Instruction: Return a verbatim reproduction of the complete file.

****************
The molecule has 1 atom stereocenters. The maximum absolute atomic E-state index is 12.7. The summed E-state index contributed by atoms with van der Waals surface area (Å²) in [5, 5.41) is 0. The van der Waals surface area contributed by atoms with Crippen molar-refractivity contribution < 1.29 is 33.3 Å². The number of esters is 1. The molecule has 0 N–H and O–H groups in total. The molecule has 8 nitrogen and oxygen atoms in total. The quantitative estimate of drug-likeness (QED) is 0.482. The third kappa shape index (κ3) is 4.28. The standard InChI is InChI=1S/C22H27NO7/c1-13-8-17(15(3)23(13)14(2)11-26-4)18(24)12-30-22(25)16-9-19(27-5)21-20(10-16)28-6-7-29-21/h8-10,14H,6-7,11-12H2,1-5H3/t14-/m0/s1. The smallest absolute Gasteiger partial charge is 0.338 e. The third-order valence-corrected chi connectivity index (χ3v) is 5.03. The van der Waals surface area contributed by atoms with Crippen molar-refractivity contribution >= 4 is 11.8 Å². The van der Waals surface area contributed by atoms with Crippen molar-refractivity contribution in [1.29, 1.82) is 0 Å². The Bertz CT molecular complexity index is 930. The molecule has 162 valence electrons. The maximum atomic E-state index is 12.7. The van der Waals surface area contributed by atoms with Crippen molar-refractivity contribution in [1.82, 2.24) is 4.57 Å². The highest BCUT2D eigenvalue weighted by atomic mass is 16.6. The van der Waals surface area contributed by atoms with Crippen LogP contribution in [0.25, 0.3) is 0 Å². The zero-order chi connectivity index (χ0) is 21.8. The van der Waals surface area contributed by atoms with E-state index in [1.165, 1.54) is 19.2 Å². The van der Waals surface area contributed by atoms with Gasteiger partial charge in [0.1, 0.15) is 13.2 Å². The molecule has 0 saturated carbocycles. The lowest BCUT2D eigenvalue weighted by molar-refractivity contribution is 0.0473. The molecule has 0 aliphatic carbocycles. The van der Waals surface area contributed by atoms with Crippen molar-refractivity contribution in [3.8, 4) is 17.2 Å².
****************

The molecule has 1 atom stereocenters. The maximum absolute atomic E-state index is 12.7. The summed E-state index contributed by atoms with van der Waals surface area (Å²) in [5, 5.41) is 0. The van der Waals surface area contributed by atoms with Crippen molar-refractivity contribution < 1.29 is 33.3 Å². The number of esters is 1. The molecule has 0 N–H and O–H groups in total. The molecule has 8 nitrogen and oxygen atoms in total. The quantitative estimate of drug-likeness (QED) is 0.482. The third kappa shape index (κ3) is 4.28. The standard InChI is InChI=1S/C22H27NO7/c1-13-8-17(15(3)23(13)14(2)11-26-4)18(24)12-30-22(25)16-9-19(27-5)21-20(10-16)28-6-7-29-21/h8-10,14H,6-7,11-12H2,1-5H3/t14-/m0/s1. The smallest absolute Gasteiger partial charge is 0.338 e. The third-order valence-corrected chi connectivity index (χ3v) is 5.03. The van der Waals surface area contributed by atoms with Crippen molar-refractivity contribution >= 4 is 11.8 Å². The van der Waals surface area contributed by atoms with Crippen molar-refractivity contribution in [1.29, 1.82) is 0 Å². The Bertz CT molecular complexity index is 930. The molecule has 162 valence electrons. The maximum atomic E-state index is 12.7. The van der Waals surface area contributed by atoms with Crippen molar-refractivity contribution in [1.82, 2.24) is 4.57 Å². The highest BCUT2D eigenvalue weighted by atomic mass is 16.6. The van der Waals surface area contributed by atoms with Crippen LogP contribution in [0.25, 0.3) is 0 Å². The zero-order chi connectivity index (χ0) is 21.8. The van der Waals surface area contributed by atoms with E-state index in [1.165, 1.54) is 19.2 Å². The van der Waals surface area contributed by atoms with Gasteiger partial charge in [0.1, 0.15) is 13.2 Å². The molecule has 0 saturated carbocycles. The lowest BCUT2D eigenvalue weighted by molar-refractivity contribution is 0.0473. The molecule has 0 aliphatic carbocycles. The van der Waals surface area contributed by atoms with Crippen molar-refractivity contribution in [3.8, 4) is 17.2 Å².